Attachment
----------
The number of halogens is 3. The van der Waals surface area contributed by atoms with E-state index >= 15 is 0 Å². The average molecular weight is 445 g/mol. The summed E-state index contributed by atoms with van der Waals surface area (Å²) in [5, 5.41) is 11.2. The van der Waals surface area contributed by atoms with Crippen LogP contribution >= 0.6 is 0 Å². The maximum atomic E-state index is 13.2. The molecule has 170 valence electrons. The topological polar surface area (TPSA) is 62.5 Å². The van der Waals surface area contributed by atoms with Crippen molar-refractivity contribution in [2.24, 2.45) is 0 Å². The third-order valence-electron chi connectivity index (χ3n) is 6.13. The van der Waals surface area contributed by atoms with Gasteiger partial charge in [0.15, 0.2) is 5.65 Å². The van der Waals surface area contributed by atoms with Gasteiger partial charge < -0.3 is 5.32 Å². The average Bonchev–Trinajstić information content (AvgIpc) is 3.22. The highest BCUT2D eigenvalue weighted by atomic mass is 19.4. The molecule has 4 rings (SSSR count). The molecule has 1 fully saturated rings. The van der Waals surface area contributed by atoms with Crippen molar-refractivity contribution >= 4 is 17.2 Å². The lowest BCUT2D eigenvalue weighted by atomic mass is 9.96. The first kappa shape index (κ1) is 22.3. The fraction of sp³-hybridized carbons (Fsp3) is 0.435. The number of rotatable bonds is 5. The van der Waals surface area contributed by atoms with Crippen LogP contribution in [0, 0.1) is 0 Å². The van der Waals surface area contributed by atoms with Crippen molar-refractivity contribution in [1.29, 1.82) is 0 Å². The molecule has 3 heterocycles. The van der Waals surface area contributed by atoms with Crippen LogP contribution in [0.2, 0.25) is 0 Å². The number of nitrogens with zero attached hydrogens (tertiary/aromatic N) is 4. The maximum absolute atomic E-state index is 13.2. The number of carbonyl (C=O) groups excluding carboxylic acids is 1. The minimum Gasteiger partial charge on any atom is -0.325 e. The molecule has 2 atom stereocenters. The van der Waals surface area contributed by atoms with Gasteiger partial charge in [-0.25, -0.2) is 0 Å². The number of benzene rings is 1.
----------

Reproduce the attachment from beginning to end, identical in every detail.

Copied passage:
The number of halogens is 3. The van der Waals surface area contributed by atoms with E-state index >= 15 is 0 Å². The average molecular weight is 445 g/mol. The summed E-state index contributed by atoms with van der Waals surface area (Å²) in [5, 5.41) is 11.2. The van der Waals surface area contributed by atoms with Crippen LogP contribution >= 0.6 is 0 Å². The maximum atomic E-state index is 13.2. The molecule has 170 valence electrons. The topological polar surface area (TPSA) is 62.5 Å². The van der Waals surface area contributed by atoms with Crippen molar-refractivity contribution in [2.24, 2.45) is 0 Å². The third-order valence-electron chi connectivity index (χ3n) is 6.13. The van der Waals surface area contributed by atoms with Gasteiger partial charge in [0.15, 0.2) is 5.65 Å². The van der Waals surface area contributed by atoms with Gasteiger partial charge < -0.3 is 5.32 Å². The average Bonchev–Trinajstić information content (AvgIpc) is 3.22. The highest BCUT2D eigenvalue weighted by atomic mass is 19.4. The molecule has 4 rings (SSSR count). The molecule has 1 fully saturated rings. The van der Waals surface area contributed by atoms with Crippen molar-refractivity contribution >= 4 is 17.2 Å². The lowest BCUT2D eigenvalue weighted by atomic mass is 9.96. The first kappa shape index (κ1) is 22.3. The fraction of sp³-hybridized carbons (Fsp3) is 0.435. The number of rotatable bonds is 5. The van der Waals surface area contributed by atoms with Crippen LogP contribution in [0, 0.1) is 0 Å². The van der Waals surface area contributed by atoms with Crippen molar-refractivity contribution in [1.29, 1.82) is 0 Å². The molecule has 3 heterocycles. The van der Waals surface area contributed by atoms with Crippen LogP contribution in [0.2, 0.25) is 0 Å². The number of nitrogens with zero attached hydrogens (tertiary/aromatic N) is 4. The maximum absolute atomic E-state index is 13.2. The number of carbonyl (C=O) groups excluding carboxylic acids is 1. The minimum Gasteiger partial charge on any atom is -0.325 e. The molecule has 2 atom stereocenters. The van der Waals surface area contributed by atoms with Gasteiger partial charge in [-0.25, -0.2) is 0 Å². The number of benzene rings is 1.